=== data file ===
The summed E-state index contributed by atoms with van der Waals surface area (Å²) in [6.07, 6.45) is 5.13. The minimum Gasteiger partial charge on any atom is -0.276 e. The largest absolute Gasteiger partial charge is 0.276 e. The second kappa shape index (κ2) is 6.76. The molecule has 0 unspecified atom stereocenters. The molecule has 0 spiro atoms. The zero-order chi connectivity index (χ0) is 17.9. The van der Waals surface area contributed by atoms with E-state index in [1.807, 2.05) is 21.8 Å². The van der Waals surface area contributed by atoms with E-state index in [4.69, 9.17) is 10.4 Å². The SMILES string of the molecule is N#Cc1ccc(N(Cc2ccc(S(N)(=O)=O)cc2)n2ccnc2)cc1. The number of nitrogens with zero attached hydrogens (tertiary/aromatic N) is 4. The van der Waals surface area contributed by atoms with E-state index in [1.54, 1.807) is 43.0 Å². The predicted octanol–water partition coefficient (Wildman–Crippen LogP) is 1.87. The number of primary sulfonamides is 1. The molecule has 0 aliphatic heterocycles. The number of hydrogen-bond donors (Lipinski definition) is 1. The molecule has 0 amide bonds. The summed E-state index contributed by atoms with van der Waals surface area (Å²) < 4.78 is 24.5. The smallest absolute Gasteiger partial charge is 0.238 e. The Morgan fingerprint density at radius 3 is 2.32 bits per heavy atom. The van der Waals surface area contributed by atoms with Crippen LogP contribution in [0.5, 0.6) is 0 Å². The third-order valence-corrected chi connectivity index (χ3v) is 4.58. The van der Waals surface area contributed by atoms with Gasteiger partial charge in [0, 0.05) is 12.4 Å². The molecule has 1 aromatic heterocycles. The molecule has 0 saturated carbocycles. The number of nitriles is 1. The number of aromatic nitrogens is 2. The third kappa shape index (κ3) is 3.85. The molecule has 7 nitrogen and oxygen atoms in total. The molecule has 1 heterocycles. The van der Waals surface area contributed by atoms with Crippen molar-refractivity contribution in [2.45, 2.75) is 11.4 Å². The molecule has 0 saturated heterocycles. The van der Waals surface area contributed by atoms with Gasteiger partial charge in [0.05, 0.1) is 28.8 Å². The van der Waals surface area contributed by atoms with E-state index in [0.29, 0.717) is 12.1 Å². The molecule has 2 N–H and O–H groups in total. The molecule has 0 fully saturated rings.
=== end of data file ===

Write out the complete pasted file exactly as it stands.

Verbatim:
The summed E-state index contributed by atoms with van der Waals surface area (Å²) in [6.07, 6.45) is 5.13. The minimum Gasteiger partial charge on any atom is -0.276 e. The largest absolute Gasteiger partial charge is 0.276 e. The second kappa shape index (κ2) is 6.76. The molecule has 0 unspecified atom stereocenters. The molecule has 0 spiro atoms. The zero-order chi connectivity index (χ0) is 17.9. The van der Waals surface area contributed by atoms with E-state index in [1.807, 2.05) is 21.8 Å². The van der Waals surface area contributed by atoms with E-state index in [4.69, 9.17) is 10.4 Å². The SMILES string of the molecule is N#Cc1ccc(N(Cc2ccc(S(N)(=O)=O)cc2)n2ccnc2)cc1. The number of nitrogens with zero attached hydrogens (tertiary/aromatic N) is 4. The van der Waals surface area contributed by atoms with E-state index in [1.54, 1.807) is 43.0 Å². The predicted octanol–water partition coefficient (Wildman–Crippen LogP) is 1.87. The number of primary sulfonamides is 1. The molecule has 0 aliphatic heterocycles. The number of hydrogen-bond donors (Lipinski definition) is 1. The molecule has 0 amide bonds. The summed E-state index contributed by atoms with van der Waals surface area (Å²) < 4.78 is 24.5. The smallest absolute Gasteiger partial charge is 0.238 e. The Morgan fingerprint density at radius 3 is 2.32 bits per heavy atom. The van der Waals surface area contributed by atoms with Crippen LogP contribution in [0.5, 0.6) is 0 Å². The third-order valence-corrected chi connectivity index (χ3v) is 4.58. The van der Waals surface area contributed by atoms with Gasteiger partial charge in [0, 0.05) is 12.4 Å². The molecule has 1 aromatic heterocycles. The molecule has 0 saturated carbocycles. The number of nitriles is 1. The number of aromatic nitrogens is 2. The third kappa shape index (κ3) is 3.85. The molecule has 7 nitrogen and oxygen atoms in total. The molecule has 1 heterocycles. The van der Waals surface area contributed by atoms with Crippen molar-refractivity contribution in [2.45, 2.75) is 11.4 Å². The molecule has 0 saturated heterocycles. The van der Waals surface area contributed by atoms with Gasteiger partial charge in [0.05, 0.1) is 28.8 Å². The van der Waals surface area contributed by atoms with E-state index in [0.29, 0.717) is 12.1 Å². The molecule has 2 N–H and O–H groups in total. The molecule has 0 fully saturated rings.